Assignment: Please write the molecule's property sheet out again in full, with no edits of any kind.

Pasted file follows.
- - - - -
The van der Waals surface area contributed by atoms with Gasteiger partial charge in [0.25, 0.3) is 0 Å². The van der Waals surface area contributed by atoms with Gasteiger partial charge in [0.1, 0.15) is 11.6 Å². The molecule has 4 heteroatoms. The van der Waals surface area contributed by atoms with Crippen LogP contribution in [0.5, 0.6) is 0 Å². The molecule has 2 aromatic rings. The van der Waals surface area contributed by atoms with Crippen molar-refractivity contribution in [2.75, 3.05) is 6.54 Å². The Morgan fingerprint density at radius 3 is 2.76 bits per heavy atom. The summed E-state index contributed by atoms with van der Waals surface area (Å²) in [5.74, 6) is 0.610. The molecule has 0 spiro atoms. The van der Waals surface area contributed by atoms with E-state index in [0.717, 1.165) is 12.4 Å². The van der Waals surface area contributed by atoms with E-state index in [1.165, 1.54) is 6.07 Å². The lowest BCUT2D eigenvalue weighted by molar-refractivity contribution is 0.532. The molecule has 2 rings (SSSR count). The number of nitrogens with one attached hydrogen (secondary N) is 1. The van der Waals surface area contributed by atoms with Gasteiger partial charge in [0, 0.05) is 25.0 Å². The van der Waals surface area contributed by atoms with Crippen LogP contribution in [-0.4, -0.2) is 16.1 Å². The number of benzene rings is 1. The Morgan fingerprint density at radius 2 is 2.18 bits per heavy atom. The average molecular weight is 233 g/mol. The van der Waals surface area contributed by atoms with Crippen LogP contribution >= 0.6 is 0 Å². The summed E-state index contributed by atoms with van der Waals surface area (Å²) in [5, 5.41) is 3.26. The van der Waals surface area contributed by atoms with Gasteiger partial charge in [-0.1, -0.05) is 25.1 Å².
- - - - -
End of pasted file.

The van der Waals surface area contributed by atoms with Gasteiger partial charge in [0.25, 0.3) is 0 Å². The van der Waals surface area contributed by atoms with Gasteiger partial charge in [0.1, 0.15) is 11.6 Å². The molecule has 4 heteroatoms. The van der Waals surface area contributed by atoms with Crippen LogP contribution in [0.5, 0.6) is 0 Å². The molecule has 2 aromatic rings. The van der Waals surface area contributed by atoms with Crippen molar-refractivity contribution in [2.75, 3.05) is 6.54 Å². The Morgan fingerprint density at radius 3 is 2.76 bits per heavy atom. The summed E-state index contributed by atoms with van der Waals surface area (Å²) in [5.74, 6) is 0.610. The molecule has 0 spiro atoms. The van der Waals surface area contributed by atoms with E-state index in [0.717, 1.165) is 12.4 Å². The van der Waals surface area contributed by atoms with E-state index in [1.165, 1.54) is 6.07 Å². The lowest BCUT2D eigenvalue weighted by molar-refractivity contribution is 0.532. The molecule has 2 rings (SSSR count). The number of nitrogens with one attached hydrogen (secondary N) is 1. The van der Waals surface area contributed by atoms with Gasteiger partial charge in [0, 0.05) is 25.0 Å². The van der Waals surface area contributed by atoms with Crippen LogP contribution in [-0.4, -0.2) is 16.1 Å². The number of benzene rings is 1. The Morgan fingerprint density at radius 2 is 2.18 bits per heavy atom. The average molecular weight is 233 g/mol. The van der Waals surface area contributed by atoms with Crippen LogP contribution >= 0.6 is 0 Å². The summed E-state index contributed by atoms with van der Waals surface area (Å²) in [5, 5.41) is 3.26. The van der Waals surface area contributed by atoms with Gasteiger partial charge in [-0.1, -0.05) is 25.1 Å².